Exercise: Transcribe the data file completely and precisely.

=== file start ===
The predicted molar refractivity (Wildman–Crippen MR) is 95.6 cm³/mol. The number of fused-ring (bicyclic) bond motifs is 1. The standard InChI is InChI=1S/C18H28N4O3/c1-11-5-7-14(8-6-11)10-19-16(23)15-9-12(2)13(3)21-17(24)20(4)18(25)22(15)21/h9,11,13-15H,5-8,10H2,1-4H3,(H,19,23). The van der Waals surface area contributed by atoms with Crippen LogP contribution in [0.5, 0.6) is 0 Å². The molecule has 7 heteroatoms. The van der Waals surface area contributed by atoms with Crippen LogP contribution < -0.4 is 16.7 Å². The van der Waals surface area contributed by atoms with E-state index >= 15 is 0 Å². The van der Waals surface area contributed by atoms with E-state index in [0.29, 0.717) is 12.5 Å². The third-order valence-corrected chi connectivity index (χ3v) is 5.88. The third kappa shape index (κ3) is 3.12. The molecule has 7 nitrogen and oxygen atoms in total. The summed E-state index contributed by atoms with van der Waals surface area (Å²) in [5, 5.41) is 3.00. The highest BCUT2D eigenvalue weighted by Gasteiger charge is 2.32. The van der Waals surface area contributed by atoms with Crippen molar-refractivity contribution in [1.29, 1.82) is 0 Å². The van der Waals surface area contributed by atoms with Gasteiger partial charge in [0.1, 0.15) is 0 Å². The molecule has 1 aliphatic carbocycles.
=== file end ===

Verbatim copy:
The predicted molar refractivity (Wildman–Crippen MR) is 95.6 cm³/mol. The number of fused-ring (bicyclic) bond motifs is 1. The standard InChI is InChI=1S/C18H28N4O3/c1-11-5-7-14(8-6-11)10-19-16(23)15-9-12(2)13(3)21-17(24)20(4)18(25)22(15)21/h9,11,13-15H,5-8,10H2,1-4H3,(H,19,23). The van der Waals surface area contributed by atoms with Crippen LogP contribution in [0.5, 0.6) is 0 Å². The molecule has 7 heteroatoms. The van der Waals surface area contributed by atoms with Crippen LogP contribution < -0.4 is 16.7 Å². The van der Waals surface area contributed by atoms with E-state index >= 15 is 0 Å². The van der Waals surface area contributed by atoms with E-state index in [0.29, 0.717) is 12.5 Å². The third-order valence-corrected chi connectivity index (χ3v) is 5.88. The third kappa shape index (κ3) is 3.12. The molecule has 7 nitrogen and oxygen atoms in total. The summed E-state index contributed by atoms with van der Waals surface area (Å²) in [5, 5.41) is 3.00. The highest BCUT2D eigenvalue weighted by Gasteiger charge is 2.32. The van der Waals surface area contributed by atoms with Crippen molar-refractivity contribution in [1.29, 1.82) is 0 Å². The van der Waals surface area contributed by atoms with Gasteiger partial charge in [0.1, 0.15) is 0 Å². The molecule has 1 aliphatic carbocycles.